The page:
Kickstarter has made two changes to its guidelines that it hopes will emphasise the in-development nature of most products on the site.
“It's hard to know how many people feel like they're shopping at a store when they're backing projects on Kickstarter, but we want to make sure that it's no one,” said the company.
The first change requires all project creators to explain the risks of their project and why they are qualified to overcome them. Kickstarter hopes this will give backers a better understanding of a project's quality, as well as whether or not it will likely be completed.
The second change applies only to projects categorised as Product Design or Hardware, and prohibits simulations of what the product might do in the future, as well as renderings of how the product might look.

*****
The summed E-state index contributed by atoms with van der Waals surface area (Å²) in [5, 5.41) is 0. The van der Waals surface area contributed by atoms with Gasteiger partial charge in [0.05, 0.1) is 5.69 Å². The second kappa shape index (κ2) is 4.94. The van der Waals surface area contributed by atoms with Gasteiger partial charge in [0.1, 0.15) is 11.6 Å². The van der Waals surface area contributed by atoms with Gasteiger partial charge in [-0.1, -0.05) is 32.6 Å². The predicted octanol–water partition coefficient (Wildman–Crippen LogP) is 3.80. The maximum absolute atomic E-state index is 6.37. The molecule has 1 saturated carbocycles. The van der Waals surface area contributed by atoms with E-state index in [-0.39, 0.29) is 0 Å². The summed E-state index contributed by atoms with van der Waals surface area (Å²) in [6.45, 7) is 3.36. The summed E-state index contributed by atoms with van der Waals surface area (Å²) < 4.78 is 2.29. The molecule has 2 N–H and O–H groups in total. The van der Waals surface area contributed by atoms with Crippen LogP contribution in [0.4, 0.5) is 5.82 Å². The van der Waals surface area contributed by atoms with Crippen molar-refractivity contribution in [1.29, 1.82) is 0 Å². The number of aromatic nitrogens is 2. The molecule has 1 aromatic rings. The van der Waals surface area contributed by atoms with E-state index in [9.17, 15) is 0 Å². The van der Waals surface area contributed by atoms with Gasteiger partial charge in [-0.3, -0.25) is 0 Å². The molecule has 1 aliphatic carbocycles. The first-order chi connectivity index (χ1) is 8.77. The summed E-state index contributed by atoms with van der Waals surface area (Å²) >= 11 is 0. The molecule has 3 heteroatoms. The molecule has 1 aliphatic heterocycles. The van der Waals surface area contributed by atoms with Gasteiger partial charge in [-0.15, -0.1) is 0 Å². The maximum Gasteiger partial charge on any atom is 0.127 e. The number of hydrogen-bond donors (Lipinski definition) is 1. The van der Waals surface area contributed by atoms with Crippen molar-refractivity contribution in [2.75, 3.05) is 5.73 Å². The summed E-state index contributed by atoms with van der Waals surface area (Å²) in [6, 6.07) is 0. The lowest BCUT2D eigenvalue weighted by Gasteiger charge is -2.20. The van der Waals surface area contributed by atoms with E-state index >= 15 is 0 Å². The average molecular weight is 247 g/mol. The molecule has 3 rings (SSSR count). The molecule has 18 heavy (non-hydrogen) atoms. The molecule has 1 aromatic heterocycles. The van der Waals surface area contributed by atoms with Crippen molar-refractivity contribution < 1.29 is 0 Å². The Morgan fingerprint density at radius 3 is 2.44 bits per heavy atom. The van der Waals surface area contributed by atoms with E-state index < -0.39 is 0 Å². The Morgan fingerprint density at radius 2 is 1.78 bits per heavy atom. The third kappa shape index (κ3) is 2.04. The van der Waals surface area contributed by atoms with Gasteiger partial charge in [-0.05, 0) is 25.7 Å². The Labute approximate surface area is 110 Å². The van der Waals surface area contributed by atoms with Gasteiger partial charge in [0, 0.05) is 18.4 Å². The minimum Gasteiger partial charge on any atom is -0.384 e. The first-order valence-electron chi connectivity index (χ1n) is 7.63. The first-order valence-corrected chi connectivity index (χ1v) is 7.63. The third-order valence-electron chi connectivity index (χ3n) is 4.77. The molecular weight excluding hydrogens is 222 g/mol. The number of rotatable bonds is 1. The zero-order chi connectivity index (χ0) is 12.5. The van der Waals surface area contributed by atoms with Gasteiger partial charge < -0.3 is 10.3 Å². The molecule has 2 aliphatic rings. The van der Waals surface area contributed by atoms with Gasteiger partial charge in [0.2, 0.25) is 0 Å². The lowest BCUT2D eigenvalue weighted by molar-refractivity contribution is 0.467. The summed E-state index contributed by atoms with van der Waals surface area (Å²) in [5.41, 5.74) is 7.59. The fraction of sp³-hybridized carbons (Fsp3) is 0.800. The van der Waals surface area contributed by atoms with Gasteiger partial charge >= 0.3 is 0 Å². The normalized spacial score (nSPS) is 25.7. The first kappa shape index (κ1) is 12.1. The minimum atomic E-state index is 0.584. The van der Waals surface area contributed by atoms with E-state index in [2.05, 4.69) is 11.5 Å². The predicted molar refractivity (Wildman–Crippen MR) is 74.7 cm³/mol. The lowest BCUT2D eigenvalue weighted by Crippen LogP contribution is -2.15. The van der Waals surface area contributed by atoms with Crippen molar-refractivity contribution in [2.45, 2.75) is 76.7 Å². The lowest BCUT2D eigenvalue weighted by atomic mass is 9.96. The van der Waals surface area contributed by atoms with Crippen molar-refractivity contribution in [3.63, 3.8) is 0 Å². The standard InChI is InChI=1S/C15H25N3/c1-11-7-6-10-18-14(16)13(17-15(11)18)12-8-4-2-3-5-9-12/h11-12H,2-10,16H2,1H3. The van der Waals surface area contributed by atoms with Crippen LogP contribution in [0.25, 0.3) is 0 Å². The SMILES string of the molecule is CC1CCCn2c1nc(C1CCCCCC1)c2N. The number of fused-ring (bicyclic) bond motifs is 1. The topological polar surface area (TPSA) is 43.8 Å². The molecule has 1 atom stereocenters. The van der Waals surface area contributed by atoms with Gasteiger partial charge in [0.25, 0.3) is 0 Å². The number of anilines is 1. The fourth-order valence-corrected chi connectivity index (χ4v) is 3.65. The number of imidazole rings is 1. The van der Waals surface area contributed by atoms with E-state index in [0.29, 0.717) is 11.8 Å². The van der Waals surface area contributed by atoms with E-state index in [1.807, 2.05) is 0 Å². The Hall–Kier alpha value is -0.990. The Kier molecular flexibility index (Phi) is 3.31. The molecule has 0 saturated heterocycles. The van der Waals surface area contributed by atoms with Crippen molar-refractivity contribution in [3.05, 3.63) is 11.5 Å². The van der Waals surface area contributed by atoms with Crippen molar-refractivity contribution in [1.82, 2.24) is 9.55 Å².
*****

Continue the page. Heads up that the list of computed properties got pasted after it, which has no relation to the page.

This means that products can only be shown performing actions that they’re able to perform in their current state of development, and that related images must be photos of the prototype as it currently exists.
Further, offering multiple quantities of a product as a reward is also prohibited, as Kickstarter feels that this implies that products are “shrink-wrapped and ready to ship”.
“We hope these updates reinforce that Kickstarter isn't a traditional retail experience and underline the uniqueness of Kickstarter,” said the company.
The new rules are in effect now.